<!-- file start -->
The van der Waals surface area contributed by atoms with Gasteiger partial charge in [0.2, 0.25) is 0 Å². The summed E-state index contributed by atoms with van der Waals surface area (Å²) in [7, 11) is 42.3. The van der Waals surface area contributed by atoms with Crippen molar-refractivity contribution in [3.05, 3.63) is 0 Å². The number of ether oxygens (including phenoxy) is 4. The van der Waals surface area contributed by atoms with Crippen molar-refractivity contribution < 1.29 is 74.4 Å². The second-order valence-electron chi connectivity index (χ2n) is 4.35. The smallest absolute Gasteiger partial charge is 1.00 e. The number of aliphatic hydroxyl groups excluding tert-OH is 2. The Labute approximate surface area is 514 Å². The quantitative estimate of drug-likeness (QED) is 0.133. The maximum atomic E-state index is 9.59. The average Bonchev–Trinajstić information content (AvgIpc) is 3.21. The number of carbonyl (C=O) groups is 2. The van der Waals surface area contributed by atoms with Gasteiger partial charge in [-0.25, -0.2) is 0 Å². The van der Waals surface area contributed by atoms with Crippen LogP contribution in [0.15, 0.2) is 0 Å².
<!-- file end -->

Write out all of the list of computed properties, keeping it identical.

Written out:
The van der Waals surface area contributed by atoms with Gasteiger partial charge in [0.2, 0.25) is 0 Å². The summed E-state index contributed by atoms with van der Waals surface area (Å²) in [7, 11) is 42.3. The van der Waals surface area contributed by atoms with Crippen molar-refractivity contribution in [3.05, 3.63) is 0 Å². The number of ether oxygens (including phenoxy) is 4. The van der Waals surface area contributed by atoms with Crippen molar-refractivity contribution < 1.29 is 74.4 Å². The second-order valence-electron chi connectivity index (χ2n) is 4.35. The smallest absolute Gasteiger partial charge is 1.00 e. The number of aliphatic hydroxyl groups excluding tert-OH is 2. The Labute approximate surface area is 514 Å². The quantitative estimate of drug-likeness (QED) is 0.133. The maximum atomic E-state index is 9.59. The average Bonchev–Trinajstić information content (AvgIpc) is 3.21. The number of carbonyl (C=O) groups is 2. The van der Waals surface area contributed by atoms with Gasteiger partial charge in [-0.25, -0.2) is 0 Å². The van der Waals surface area contributed by atoms with Crippen LogP contribution in [0.15, 0.2) is 0 Å².